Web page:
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Abstract:We study federated contextual linear bandits, where $M$ agents cooperate with each other to solve a global contextual linear bandit problem with the help of a central server. We consider the asynchronous setting, where all agents work independently and the communication between one agent and the server will not trigger other agents' communication. We propose a simple algorithm named \texttt{FedLinUCB} based on the principle of optimism. We prove that the regret of \texttt{FedLinUCB} is bounded by $\tilde{O}(d\sqrt{\sum_{m=1}^M T_m})$ and the communication complexity is $\tilde{O}(dM^2)$, where $d$ is the dimension of the contextual vector and $T_m$ is the total number of interactions with the environment by $m$-th agent. To the best of our knowledge, this is the first provably efficient algorithm that allows fully asynchronous communication for federated contextual linear bandits, while achieving the same regret guarantee as in the single-agent setting.

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Abstract:We study offline reinforcement learning (RL) in partially observable Markov decision processes. In particular, we aim to learn an optimal policy from a dataset collected by a behavior policy which possibly depends on the latent state. Such a dataset is confounded in the sense that the latent state simultaneously affects the action and the observation, which is prohibitive for existing offline RL algorithms. To this end, we propose the \underline{P}roxy variable \underline{P}essimistic \underline{P}olicy \underline{O}ptimization (\texttt{P3O}) algorithm, which addresses the confounding bias and the distributional shift between the optimal and behavior policies in the context of general function approximation. At the core of \texttt{P3O} is a coupled sequence of pessimistic confidence regions constructed via proximal causal inference, which is formulated as minimax estimation. Under a partial coverage assumption on the confounded dataset, we prove that \texttt{P3O} achieves a $n^{-1/2}$-suboptimality, where $n$ is the number of trajectories in the dataset. To our best knowledge, \texttt{P3O} is the first provably efficient offline RL algorithm for POMDPs with a confounded dataset.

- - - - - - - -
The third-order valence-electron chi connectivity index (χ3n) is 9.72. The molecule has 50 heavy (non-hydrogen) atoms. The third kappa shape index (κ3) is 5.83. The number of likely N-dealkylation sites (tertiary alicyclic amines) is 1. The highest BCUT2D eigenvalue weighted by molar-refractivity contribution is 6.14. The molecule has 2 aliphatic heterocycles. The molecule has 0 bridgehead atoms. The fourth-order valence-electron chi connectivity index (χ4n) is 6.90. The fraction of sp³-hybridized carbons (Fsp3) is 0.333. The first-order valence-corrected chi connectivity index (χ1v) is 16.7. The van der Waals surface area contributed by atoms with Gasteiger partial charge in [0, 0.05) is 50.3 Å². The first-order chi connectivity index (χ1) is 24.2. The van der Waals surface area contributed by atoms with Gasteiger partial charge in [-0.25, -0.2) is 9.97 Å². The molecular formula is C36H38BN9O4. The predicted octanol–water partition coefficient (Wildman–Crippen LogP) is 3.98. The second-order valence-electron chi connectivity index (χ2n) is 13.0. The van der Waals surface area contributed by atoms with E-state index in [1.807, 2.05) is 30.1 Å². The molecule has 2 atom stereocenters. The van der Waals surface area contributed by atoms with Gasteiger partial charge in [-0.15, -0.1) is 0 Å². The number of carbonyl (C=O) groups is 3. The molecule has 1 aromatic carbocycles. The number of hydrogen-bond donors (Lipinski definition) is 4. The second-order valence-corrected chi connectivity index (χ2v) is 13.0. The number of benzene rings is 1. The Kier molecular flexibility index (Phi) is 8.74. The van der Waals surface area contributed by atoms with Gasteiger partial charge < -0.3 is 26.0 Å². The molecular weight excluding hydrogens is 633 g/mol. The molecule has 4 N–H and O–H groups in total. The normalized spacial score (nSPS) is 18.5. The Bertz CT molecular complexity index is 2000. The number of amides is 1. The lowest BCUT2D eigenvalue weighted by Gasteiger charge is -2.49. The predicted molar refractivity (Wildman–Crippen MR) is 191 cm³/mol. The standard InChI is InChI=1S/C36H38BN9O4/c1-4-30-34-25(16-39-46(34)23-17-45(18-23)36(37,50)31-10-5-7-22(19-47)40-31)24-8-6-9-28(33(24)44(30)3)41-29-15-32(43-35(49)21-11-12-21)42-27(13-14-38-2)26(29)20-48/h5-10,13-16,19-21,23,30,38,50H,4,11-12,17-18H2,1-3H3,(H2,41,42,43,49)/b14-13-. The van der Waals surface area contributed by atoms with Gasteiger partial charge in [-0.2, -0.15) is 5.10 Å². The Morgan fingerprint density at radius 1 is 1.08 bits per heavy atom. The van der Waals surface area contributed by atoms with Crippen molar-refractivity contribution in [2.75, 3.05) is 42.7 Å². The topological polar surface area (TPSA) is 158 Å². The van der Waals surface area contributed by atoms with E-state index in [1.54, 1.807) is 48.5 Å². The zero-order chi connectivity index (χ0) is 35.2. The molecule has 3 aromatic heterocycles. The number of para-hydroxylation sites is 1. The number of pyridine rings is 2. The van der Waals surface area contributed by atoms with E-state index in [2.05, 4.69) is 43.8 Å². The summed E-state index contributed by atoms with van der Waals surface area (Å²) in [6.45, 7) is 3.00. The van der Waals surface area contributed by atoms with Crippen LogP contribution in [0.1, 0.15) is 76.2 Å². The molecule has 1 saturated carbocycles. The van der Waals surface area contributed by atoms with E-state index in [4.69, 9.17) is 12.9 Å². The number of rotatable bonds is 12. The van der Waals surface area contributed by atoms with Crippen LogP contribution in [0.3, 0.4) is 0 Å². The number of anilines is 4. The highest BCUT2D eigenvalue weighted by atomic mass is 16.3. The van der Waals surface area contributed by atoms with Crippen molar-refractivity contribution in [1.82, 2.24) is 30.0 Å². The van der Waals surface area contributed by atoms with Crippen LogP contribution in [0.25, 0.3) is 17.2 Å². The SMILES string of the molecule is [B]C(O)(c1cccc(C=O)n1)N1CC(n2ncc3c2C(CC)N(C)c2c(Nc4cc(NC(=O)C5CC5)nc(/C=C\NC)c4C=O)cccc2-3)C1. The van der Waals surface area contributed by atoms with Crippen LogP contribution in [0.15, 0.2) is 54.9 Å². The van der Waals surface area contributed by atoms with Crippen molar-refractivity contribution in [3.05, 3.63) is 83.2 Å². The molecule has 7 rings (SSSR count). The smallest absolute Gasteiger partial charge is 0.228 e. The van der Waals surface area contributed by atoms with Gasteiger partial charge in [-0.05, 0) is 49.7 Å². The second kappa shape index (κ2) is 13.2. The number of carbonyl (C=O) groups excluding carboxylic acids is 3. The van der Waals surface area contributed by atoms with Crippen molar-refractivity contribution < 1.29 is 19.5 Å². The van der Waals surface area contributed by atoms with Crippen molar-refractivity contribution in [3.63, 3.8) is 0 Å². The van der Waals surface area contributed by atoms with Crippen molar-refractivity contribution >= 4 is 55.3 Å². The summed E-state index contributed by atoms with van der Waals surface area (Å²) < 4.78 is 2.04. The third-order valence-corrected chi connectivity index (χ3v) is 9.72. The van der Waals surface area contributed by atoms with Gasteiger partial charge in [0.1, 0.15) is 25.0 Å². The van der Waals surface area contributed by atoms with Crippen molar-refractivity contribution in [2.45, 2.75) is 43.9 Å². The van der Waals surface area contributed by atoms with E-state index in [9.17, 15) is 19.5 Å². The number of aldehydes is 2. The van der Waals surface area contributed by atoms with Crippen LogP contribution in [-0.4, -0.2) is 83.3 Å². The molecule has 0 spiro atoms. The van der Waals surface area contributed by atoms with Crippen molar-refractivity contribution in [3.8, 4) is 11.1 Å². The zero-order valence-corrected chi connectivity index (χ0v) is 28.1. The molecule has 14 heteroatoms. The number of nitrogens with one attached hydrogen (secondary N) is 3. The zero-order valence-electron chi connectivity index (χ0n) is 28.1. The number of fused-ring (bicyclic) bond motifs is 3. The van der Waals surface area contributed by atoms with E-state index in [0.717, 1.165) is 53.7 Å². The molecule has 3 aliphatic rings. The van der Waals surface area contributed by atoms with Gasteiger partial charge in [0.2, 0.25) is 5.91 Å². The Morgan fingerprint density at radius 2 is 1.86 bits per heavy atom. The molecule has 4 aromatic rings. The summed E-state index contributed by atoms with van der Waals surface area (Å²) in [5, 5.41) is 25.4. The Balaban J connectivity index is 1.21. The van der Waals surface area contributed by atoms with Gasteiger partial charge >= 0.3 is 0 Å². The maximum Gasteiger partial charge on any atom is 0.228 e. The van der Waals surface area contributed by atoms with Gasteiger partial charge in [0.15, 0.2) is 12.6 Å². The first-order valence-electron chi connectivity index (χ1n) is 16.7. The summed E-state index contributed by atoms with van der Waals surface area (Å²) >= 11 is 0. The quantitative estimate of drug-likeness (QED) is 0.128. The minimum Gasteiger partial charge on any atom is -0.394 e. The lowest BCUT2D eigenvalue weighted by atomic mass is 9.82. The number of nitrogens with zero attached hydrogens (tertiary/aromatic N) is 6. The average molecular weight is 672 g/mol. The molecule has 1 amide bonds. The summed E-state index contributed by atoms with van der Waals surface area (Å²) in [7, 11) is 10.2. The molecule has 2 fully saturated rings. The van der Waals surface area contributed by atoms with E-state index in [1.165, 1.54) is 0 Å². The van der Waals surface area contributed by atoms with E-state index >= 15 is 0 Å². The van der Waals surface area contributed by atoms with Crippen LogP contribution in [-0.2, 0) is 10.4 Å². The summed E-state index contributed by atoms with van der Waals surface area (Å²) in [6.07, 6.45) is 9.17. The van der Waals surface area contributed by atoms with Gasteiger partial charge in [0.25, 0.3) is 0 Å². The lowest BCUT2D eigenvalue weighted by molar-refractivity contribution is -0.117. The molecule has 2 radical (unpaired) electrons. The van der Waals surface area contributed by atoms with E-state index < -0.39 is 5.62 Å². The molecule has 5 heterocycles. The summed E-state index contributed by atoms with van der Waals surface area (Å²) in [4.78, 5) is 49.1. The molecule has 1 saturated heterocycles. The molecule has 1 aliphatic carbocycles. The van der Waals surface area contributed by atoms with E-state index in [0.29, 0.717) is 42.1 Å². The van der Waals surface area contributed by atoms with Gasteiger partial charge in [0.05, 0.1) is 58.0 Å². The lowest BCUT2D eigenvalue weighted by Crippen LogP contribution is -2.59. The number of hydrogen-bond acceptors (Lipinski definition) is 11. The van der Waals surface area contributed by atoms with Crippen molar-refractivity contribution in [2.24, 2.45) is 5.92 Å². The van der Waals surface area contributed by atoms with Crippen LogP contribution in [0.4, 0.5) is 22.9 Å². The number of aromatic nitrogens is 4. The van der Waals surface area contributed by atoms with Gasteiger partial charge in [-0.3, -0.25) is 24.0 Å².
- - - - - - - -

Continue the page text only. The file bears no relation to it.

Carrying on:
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Abstract:We study a Markov matching market involving a planner and a set of strategic agents on the two sides of the market. At each step, the agents are presented with a dynamical context, where the contexts determine the utilities. The planner controls the transition of the contexts to maximize the cumulative social welfare, while the agents aim to find a myopic stable matching at each step. Such a setting captures a range of applications including ridesharing platforms. We formalize the problem by proposing a reinforcement learning framework that integrates optimistic value iteration with maximum weight matching. The proposed algorithm addresses the coupled challenges of sequential exploration, matching stability, and function approximation. We prove that the algorithm achieves sublinear regret.

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Abstract:We study the stochastic shortest path (SSP) problem in reinforcement learning with linear function approximation, where the transition kernel is represented as a linear mixture of unknown models. We call this class of SSP problems the linear mixture SSP. We propose a novel algorithm for learning the linear mixture SSP, which can attain a $\tilde O(d B_{\star}^{1.5}\sqrt{K/c_{\min}})$ regret. Here $K$ is the number of episodes, $d$ is the dimension of the feature mapping in the mixture model, $B_{\star}$ bounds the expected cumulative cost of the optimal policy, and $c_{\min}>0$ is the lower bound of the cost function. Our algorithm also applies to the case when $c_{\min} = 0$, where a $\tilde O(K^{2/3})$ regret is guaranteed. To the best of our knowledge, this is the first algorithm with a sublinear regret guarantee for learning linear mixture SSP. In complement to the regret upper bounds, we also prove a lower bound of $\Omega(d B_{\star} \sqrt{K})$, which nearly matches our upper bound.